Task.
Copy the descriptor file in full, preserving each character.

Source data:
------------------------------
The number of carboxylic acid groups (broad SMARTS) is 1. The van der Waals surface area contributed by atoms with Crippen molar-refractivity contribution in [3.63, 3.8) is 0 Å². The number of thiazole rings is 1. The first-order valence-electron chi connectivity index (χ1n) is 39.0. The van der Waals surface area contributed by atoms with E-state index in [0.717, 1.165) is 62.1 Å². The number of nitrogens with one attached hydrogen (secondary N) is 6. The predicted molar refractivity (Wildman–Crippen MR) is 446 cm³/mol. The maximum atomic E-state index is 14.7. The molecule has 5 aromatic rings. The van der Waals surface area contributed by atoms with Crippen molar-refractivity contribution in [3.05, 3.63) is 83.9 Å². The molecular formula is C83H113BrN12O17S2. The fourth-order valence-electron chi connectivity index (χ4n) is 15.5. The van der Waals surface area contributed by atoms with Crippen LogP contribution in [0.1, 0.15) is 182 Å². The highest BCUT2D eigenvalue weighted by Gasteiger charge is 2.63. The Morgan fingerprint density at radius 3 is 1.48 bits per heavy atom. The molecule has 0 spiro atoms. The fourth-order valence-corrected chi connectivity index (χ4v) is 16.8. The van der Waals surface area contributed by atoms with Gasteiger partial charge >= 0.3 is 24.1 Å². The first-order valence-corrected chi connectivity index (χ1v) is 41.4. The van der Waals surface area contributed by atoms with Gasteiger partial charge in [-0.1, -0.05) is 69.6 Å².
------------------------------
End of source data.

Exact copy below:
The number of carboxylic acid groups (broad SMARTS) is 1. The van der Waals surface area contributed by atoms with Crippen molar-refractivity contribution in [3.63, 3.8) is 0 Å². The number of thiazole rings is 1. The first-order valence-electron chi connectivity index (χ1n) is 39.0. The van der Waals surface area contributed by atoms with E-state index in [0.717, 1.165) is 62.1 Å². The number of nitrogens with one attached hydrogen (secondary N) is 6. The predicted molar refractivity (Wildman–Crippen MR) is 446 cm³/mol. The maximum atomic E-state index is 14.7. The molecule has 5 aromatic rings. The van der Waals surface area contributed by atoms with Crippen molar-refractivity contribution in [3.05, 3.63) is 83.9 Å². The molecular formula is C83H113BrN12O17S2. The fourth-order valence-electron chi connectivity index (χ4n) is 15.5. The van der Waals surface area contributed by atoms with Crippen LogP contribution in [0.1, 0.15) is 182 Å². The highest BCUT2D eigenvalue weighted by Gasteiger charge is 2.63. The Morgan fingerprint density at radius 3 is 1.48 bits per heavy atom. The molecule has 0 spiro atoms. The fourth-order valence-corrected chi connectivity index (χ4v) is 16.8. The van der Waals surface area contributed by atoms with Gasteiger partial charge >= 0.3 is 24.1 Å². The first-order valence-corrected chi connectivity index (χ1v) is 41.4. The van der Waals surface area contributed by atoms with Gasteiger partial charge in [-0.1, -0.05) is 69.6 Å².